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How has this not gotten more upvotes? It's the only direct answer. –  Matthew Patrick Cashatt Jan 8 at 16:39
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Because the question is five years old, whereas this answer is only two months old. Derp :-P –  Heliac Jan 15 at 8:21
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@heliac still the Stackoverflow thingie should be a question and answers repository and in the spirit the best answer shoudl be on top... (damn, i knew this does not work) –  Offler Feb 18 at 13:17
    
Wow.. great solution.. –  Vikram Bose May 7 at 9:55
    
Just in case it helps anybody, the second argument is the file entry. This is the path to which the file will be extracted relative to the unzip folder. In Windows 7, I found that if the file entry is a full path, e.g., @"D:\Temp\file1.pdf", the native Windows extractor fails. You may run into this issue if you simply use the filenames resulting from Directory.GetFiles(). Best to extract the file name using Path.GetFileName() for the file entry argument. –  Manish Aug 11 at 21:48

I was in the same situation, wanting to .NET instead of a third party library. As another poster mentioned above, simply using the ZipPackage class (introduced in .NET 3.5) is not quite enough. There is an additional file that MUST be included in the archive in order for the ZipPackage to work. If this file is added, then the resulting ZIP package can be opened directly from Windows Explorer - no problem.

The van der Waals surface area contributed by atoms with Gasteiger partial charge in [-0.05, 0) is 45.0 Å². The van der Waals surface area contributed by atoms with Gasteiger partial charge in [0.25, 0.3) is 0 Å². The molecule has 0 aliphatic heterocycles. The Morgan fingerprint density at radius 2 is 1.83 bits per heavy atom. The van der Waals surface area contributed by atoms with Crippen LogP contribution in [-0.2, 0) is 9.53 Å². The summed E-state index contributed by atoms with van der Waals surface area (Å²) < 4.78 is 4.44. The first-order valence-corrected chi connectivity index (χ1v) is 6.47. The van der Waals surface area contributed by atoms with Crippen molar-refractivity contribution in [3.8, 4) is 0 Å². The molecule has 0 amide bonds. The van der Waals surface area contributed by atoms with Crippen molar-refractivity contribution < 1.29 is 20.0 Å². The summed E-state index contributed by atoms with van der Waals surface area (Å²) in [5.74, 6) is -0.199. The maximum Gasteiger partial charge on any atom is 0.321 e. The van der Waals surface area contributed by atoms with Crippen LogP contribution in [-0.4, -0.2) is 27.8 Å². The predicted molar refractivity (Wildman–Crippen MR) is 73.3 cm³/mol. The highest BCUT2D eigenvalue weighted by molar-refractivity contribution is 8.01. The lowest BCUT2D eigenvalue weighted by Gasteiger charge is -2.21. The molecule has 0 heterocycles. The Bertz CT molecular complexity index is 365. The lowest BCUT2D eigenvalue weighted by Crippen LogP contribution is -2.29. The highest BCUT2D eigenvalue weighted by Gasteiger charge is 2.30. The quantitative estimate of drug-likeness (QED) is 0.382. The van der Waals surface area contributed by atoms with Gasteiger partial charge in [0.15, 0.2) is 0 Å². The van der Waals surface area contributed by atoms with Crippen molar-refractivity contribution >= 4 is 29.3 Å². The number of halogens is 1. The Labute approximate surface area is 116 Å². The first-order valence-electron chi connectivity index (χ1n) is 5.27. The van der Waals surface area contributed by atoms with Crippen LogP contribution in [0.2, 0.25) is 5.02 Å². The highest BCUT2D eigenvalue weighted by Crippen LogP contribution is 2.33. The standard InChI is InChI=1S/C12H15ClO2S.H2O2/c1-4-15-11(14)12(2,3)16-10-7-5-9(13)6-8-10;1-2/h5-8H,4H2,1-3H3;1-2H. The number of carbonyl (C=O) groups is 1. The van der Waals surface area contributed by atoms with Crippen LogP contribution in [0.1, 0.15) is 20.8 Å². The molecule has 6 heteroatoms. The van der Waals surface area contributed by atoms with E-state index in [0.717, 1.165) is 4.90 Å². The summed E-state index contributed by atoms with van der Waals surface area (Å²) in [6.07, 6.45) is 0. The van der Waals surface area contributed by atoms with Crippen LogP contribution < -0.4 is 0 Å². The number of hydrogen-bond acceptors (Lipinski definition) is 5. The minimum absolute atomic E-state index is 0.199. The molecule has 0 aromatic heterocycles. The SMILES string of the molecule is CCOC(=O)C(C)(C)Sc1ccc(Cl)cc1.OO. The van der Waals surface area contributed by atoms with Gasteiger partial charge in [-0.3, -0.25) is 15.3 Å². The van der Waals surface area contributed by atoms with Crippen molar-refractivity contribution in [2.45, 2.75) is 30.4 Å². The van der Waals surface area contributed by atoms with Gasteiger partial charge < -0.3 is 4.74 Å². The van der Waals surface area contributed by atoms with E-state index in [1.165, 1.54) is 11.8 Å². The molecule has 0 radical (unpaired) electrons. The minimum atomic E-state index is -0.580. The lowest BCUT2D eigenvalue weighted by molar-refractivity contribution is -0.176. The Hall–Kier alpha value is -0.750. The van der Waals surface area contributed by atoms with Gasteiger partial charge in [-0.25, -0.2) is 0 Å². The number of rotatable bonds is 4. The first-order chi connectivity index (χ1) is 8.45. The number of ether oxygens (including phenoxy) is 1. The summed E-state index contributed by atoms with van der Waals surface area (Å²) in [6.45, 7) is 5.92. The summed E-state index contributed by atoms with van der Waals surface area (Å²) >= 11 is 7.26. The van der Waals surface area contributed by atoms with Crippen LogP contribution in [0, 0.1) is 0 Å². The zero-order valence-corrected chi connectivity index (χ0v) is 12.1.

All you have to do is add the [Content_Types].xml file to the root of the archive with a "Default" node for every file extension you wish to include. Once added, I could browse the package from Windows Explorer or programmatically decompress and read its contents.

More information on the [Content_Types].xml file can be found here: http://msdn.microsoft.com/en-us/magazine/cc163372.aspx

Here is a sample of the [Content_Types].xml (must be named exactly) file:

<?xml version="1.0" encoding="utf-8" ?>
<Types xmlns=
    "http://schemas.openxmlformats.org/package/2006/content-types">
  <Default Extension="xml" ContentType="text/xml" /> 
  <Default Extension="htm" ContentType="text/html" /> 
  <Default Extension="html" ContentType="text/html" /> 
  <Default Extension="rels" ContentType=
    "application/vnd.openxmlformats-package.relationships+xml" /> 
  <Default Extension="jpg" ContentType="image/jpeg" /> 
  <Default Extension="png" ContentType="image/png" /> 
  <Default Extension="css" ContentType="text/css" /> 
</Types>

And the C# for creating a ZIP file:

var zipFilePath = "c:\\myfile.zip"; 
var tempFolderPath = "c:\\unzipped"; 

    using (Package package = ZipPackage.Open(zipFilePath, FileMode.Open, FileAccess.Read)) 
    { 
        foreach (PackagePart part in package.GetParts()) 
        { 
            var target = Path.GetFullPath(Path.Combine(tempFolderPath, part.Uri.OriginalString.TrimStart('/'))); 
            var targetDir = target.Remove(target.LastIndexOf('\\')); 

            if (!Directory.Exists(targetDir)) 
                Directory.CreateDirectory(targetDir); 

            using (Stream source = part.GetStream(FileMode.Open, FileAccess.Read))